Haynsworth, Vincent descendants to attend “Big Red” unveiling
Bishop George Haynsworth’s grandfather died before he was born. But he’s heard the story of how Cadet George Edward Haynsworth on Jan. 9, 1861 pulled the lanyard that fired on the Union supply ship The Star of the West, stopping its approach to Fort Sumter with war supplies.
Like Haynsworth, Dr. Hugh Edward Vincent Jr. only knows the stories he has heard about his great grandfather. A Charleston businessman who made and sold candles aboard ships, Hugh Vincent’s family were also flag makers and made a red palmetto flag with a ‘U’ crescent that came to be known as The Citadel’s “Big Red” spirit flag.
The doctor from Anderson, S.C., and the Episcopal bishop from Charleston will be at The Citadel on Friday as The Citadel Alumni Association celebrates the homecoming of what is thought to be the “Big Red” that flew over Morris Island and the assault on The Star of the West nearly 150 years ago.
The flag arrived in Charleston March 5. It will be unveiled during an invitation-only event Friday, March 19 at the Holliday Alumni Center, 69 Hagood Ave. The public will get the first chance to see it during Corps Day events Saturday, March 20. After that it will be available for viewing during business hours weekdays and during football and special weekends at The Citadel.
In addition to the unveiling ceremony Friday, NASA Astronaut Randy Bresnik, Class of 1989, will return a replica of the original “Big Red” that he took aboard the Space Shuttle Atlantis on a November 2009 mission to the International Space Station. Bresnik’s presentation is part of the college’s Principled Leadership Symposium. It is at 12:30 p.m. in Buyer Auditorium in Mark Clark Hall and is free and open to the public.
And during the 3:45 p.m. military dress parade on Friday replicas of the original “Big Red” will be unfurled by each of the five cadet battalions that make up the South Carolina Corps of Cadets. The battalion colors have included “Big Red” since 1992. Parade is open to the public.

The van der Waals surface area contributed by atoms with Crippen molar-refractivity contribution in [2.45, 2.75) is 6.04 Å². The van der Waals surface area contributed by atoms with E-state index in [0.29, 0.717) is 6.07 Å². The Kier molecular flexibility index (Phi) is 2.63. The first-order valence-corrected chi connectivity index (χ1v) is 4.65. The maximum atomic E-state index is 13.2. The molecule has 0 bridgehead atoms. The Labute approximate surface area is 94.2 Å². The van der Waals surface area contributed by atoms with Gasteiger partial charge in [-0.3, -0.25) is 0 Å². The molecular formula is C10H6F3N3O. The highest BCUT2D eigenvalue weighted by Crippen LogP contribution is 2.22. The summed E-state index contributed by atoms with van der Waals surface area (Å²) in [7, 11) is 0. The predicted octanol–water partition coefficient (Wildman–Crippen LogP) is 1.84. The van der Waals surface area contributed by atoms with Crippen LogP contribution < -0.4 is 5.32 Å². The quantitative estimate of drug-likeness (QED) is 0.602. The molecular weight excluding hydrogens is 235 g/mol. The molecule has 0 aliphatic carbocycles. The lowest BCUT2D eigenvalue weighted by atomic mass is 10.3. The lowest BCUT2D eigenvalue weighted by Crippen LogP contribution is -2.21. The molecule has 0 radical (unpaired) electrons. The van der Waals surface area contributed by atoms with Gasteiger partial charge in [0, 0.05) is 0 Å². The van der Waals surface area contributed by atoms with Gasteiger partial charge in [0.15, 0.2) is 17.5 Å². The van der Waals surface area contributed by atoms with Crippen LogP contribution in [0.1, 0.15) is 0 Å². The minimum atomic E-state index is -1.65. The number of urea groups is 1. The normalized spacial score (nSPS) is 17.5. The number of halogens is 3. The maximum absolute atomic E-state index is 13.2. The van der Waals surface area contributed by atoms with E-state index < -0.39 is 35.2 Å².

Discovered in storage in an Iowa museum, “Big Red” is on loan for four years from the State Historical Society of Iowa, where it had been in storage since 1919 when it was donated by Iowa Civil War veteran Pvt. John Baker, said Cyndi Pederson, director of the Iowa Historical Society. She will attend Friday’s unveiling.
"Big Red” is a significant point of pride for Citadel cadets and alumni.
“For me, Big Red is a symbol of The Citadel and the principles of discipline, duty and honor exhibited by Citadel cadets and graduates since 1842,” said Ed Carter, chairman of the Big Red Recovery Committee and immediate past president of the alumni association. “It is a rallying point for the South Carolina Corps of Cadets and all alumni.”
A replica with a white palmetto tree and outward facing crescent was adopted as the “Big Red” spirit flag in 1992. Its design was the same as the South Carolina state flag, but on a red field. The original flag, however, has a stylized palmetto tree and an inward facing crescent. The latter flag was adopted in 2009 as the college’s official spirit flag.
Following its discovery in Iowa three years ago, more than 750 people have donated in excess of $61,000 to bring the historical flag back to The Citadel and create a museum-quality showcase while it is here on loan from Iowa.
The flag is machine- and hand-stitched of wool and cotton. It measures a little more than 7 feet high and just over 10 feet wide. It is encased in a wood frame behind UV glass. In its display in the lobby of the Holliday Alumni Center, the flag will be secured in a climate- and light-controlled room. It will be visible through a large glass wall.
Dr. Vincent said he’s fascinated by his family connection to Big Red and proud of the connection to The Citadel. His son, Thomas Vincent is a 1980 Citadel graduate and has a son who is interested in attending his father’s alma mater.
“I knew very little of my great grandfather,” he said. “But I think this is one of the greatest things in the world.”
After the war Cadet George Haynsworth returned to his hometown of Sumter, S.C., where he was the city magistrate. Some years later while at work he was shot and killed during a firefight that broke out in a group of men brought in by the sheriff. Bishop Haynsworth’s father and Cadet George Haynsworth’s son, Joseph H. Haynsworth, Citadel Class of 1900, was just a boy at the time. Like his father, Bishop Haynsworth, Citadel Class of 1944, grew up with only stories of their ancestor’s place in U.S. history.
“We had not heard much of the Big Red flag being with the cadets at Morris Island,” said Haynsworth, now retired from the Episcopal Diocese in Charleston. “But this is a source of great pride to The Citadel and to our history. It really is quite impressive.”